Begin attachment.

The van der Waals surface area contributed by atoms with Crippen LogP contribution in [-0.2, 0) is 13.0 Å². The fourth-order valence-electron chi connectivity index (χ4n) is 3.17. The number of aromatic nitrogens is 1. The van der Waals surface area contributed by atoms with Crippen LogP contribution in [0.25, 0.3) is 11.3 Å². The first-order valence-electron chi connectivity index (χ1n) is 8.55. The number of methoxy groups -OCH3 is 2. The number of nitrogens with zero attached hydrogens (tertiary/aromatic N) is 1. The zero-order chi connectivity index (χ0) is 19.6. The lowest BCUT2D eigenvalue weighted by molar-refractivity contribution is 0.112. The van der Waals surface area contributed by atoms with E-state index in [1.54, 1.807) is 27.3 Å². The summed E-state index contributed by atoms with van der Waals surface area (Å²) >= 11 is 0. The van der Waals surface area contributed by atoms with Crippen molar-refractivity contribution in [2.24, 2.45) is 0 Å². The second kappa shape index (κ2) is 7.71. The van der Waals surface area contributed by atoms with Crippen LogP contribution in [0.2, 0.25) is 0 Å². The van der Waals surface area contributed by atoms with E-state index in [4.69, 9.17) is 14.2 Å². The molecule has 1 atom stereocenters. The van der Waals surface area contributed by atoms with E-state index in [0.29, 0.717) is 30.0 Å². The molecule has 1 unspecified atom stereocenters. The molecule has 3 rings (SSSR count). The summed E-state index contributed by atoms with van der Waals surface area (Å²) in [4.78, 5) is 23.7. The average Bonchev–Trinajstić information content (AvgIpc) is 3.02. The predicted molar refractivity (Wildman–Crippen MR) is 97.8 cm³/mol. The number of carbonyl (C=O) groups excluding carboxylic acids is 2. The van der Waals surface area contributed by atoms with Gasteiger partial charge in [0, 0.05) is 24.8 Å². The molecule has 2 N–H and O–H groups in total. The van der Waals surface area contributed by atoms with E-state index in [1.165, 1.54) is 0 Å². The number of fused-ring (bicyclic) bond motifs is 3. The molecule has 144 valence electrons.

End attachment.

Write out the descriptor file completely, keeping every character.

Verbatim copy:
The van der Waals surface area contributed by atoms with Crippen LogP contribution in [-0.2, 0) is 13.0 Å². The fourth-order valence-electron chi connectivity index (χ4n) is 3.17. The number of aromatic nitrogens is 1. The van der Waals surface area contributed by atoms with Crippen LogP contribution in [0.25, 0.3) is 11.3 Å². The first-order valence-electron chi connectivity index (χ1n) is 8.55. The number of methoxy groups -OCH3 is 2. The number of nitrogens with zero attached hydrogens (tertiary/aromatic N) is 1. The zero-order chi connectivity index (χ0) is 19.6. The lowest BCUT2D eigenvalue weighted by molar-refractivity contribution is 0.112. The van der Waals surface area contributed by atoms with E-state index in [1.54, 1.807) is 27.3 Å². The summed E-state index contributed by atoms with van der Waals surface area (Å²) >= 11 is 0. The van der Waals surface area contributed by atoms with Crippen molar-refractivity contribution in [2.24, 2.45) is 0 Å². The second kappa shape index (κ2) is 7.71. The van der Waals surface area contributed by atoms with Crippen LogP contribution in [0.2, 0.25) is 0 Å². The van der Waals surface area contributed by atoms with E-state index in [4.69, 9.17) is 14.2 Å². The molecule has 1 atom stereocenters. The van der Waals surface area contributed by atoms with E-state index in [0.29, 0.717) is 30.0 Å². The molecule has 1 unspecified atom stereocenters. The molecule has 3 rings (SSSR count). The summed E-state index contributed by atoms with van der Waals surface area (Å²) in [4.78, 5) is 23.7. The average Bonchev–Trinajstić information content (AvgIpc) is 3.02. The predicted molar refractivity (Wildman–Crippen MR) is 97.8 cm³/mol. The number of carbonyl (C=O) groups excluding carboxylic acids is 2. The van der Waals surface area contributed by atoms with Gasteiger partial charge in [0, 0.05) is 24.8 Å². The molecule has 2 N–H and O–H groups in total. The van der Waals surface area contributed by atoms with E-state index in [1.165, 1.54) is 0 Å². The number of fused-ring (bicyclic) bond motifs is 3. The molecule has 144 valence electrons.